Here's A Restaurant That Understands The Benefits Of Pairing Sake & Japanese Flavours
We start our sake journey at Kikubari with a refreshingly light sparkling sake. Only slightly sweet with a nice pop thanks to the carbonation process, that taste of rice is mild at best, making for an easy-to-like wine.
This light sake goes well with fried snacks, thanks to its refreshing sensation, such as the restaurant's enoki chips or crispy prawn heads.
Take a whiff of the wine before you drink and you'll find a very pleasant rice aroma on the nose. It's extremely light on the palate, with a clean rice taste that doesn't overstay its welcome. A delightful light fruity taste at the end makes it even easier to enjoy.
Because of the sake's freshness, recommended dishes at Kikubari that go well with the wine are raw items like carpaccio, either seafood, lamb or beef.
Kikubari has a list of small eats that are great for snacking and sharing while drinking, starting with the chef's reinterpretation of a Japanese classic – mentaiko toast. Dainty, inviting and topped with a runny egg, the toast itself is fresh with a nice crunch, while the toppings above help to give it a hearty spicy flavour kick that will excite your palate. Especially when you have a glass of sake to enjoy it with.
Kuragokoro Junmai Ginjo
We go up a level of complexity with this next bottle, with the Kuragokoro giving off a strong fruity aroma on the nose and a thicker mouth feel. The wine is also heavier on the back of the palate, with a slightly savoury sensation and a distinct umami feel.
Great when paired with white meat and salads, order the botan ebi capellini with konbu and truffle dressing for something truly sensational.
Tatenokawa Seiryu Junmai Daiginjo
Next, we have another great sake, made of dewa san san rice that typically yields complex yet mildly fragrant wines without any dryness. Indeed, Tatenokawa's junmai daiginjo was very smooth on the palate, with a mild oily mouth feel and a great rice taste with a strong fruit finish that lingers long enough to appreciate its flavours.
Pan seared or charcoal grilled seasonal fish dishes will be a great companion to this sake.
Another snack you can consider when enjoying sake at the restaurant are corn tartlets. Savoury with a hint of umami, these savoury snacks are great as a one bite dish to switch over your palate from rice wine to sweet corn.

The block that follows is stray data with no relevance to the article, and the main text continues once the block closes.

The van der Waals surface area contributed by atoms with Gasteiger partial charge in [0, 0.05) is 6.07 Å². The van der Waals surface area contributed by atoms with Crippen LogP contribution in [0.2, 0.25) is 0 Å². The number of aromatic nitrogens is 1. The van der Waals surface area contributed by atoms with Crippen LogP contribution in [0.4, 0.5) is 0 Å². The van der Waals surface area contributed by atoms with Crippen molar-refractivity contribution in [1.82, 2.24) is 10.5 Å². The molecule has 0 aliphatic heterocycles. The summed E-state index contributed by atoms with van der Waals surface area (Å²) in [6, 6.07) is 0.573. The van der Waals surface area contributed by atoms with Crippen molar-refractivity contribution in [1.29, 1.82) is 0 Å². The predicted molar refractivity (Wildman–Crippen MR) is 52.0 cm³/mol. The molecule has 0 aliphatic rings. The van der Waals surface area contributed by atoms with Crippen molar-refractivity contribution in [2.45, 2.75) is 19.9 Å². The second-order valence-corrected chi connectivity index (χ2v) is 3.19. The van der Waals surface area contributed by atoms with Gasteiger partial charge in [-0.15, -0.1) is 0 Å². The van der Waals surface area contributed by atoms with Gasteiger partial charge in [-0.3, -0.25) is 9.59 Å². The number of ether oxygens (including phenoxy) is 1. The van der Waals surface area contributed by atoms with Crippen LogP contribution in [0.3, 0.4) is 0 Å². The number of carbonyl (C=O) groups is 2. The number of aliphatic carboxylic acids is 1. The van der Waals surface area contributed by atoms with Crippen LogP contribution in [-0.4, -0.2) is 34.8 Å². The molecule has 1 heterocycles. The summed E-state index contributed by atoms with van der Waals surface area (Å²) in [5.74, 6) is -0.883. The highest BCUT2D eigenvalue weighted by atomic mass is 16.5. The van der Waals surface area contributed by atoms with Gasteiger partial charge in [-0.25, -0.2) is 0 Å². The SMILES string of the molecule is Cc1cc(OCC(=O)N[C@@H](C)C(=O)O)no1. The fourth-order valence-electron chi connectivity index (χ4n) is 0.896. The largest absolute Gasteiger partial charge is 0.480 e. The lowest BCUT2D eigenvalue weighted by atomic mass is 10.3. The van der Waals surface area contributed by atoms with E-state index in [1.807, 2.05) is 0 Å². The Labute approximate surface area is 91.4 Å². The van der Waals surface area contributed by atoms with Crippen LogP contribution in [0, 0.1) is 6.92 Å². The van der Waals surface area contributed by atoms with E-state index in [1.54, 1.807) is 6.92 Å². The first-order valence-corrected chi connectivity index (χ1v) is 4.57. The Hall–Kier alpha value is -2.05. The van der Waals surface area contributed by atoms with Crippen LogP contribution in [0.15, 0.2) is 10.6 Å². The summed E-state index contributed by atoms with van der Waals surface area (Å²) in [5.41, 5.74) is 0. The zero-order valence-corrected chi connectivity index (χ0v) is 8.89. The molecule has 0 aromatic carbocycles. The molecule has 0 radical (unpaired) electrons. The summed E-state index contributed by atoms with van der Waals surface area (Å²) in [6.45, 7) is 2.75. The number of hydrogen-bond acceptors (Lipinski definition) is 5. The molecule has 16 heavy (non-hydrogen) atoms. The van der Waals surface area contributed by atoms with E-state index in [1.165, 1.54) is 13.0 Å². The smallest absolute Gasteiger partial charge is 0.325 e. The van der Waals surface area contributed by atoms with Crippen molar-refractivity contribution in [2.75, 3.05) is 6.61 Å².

Born Gold Junmai Daiginjo
While the first part of this sake's name may initiate a conversational starter, a few glasses of this fine wine will definitely carry the conversation forward. With a fresh aromatic scent and a mild rice taste, this junmai daiginjo has a very long finish that allows time for the sake's sweetness and acidity to mix really well in the mouth. A well balanced wine, this is definitely a bottle best enjoyed shared.
The in-house sommelier tells us that this sake will go well with a pan-seared amadai fish. With that being said, there are no hard and fast rules to food pairing, and most seafood dishes would go swimmingly with this bottle.
Amabuki Yamahai Junmai
Heavy on the nose with a very apparent rice taste right at the forefront, this is a more complex sake that demands heftier flavours to complement it. Take a sip and the wine makes a strong entrance with an equally strong finish, striking a balance of dryness and sweetness.
Red meats would go well with this sake, such as the restaurant's miso lamb loin.
Ebi Katsu Sando
A fantastic interpretation of the beloved katsu sando across Japan, Kikubari does a version made with matcha bread and prawn katsu in lieu of the classic white bread and pork fillet. The sandwich was fluffy and delicious, with a touch of sweetness from the mayo and crunch from the katsu making the dish all more enjoyable. Definitely a winner, pair this with your sake for a pleasant surprise.
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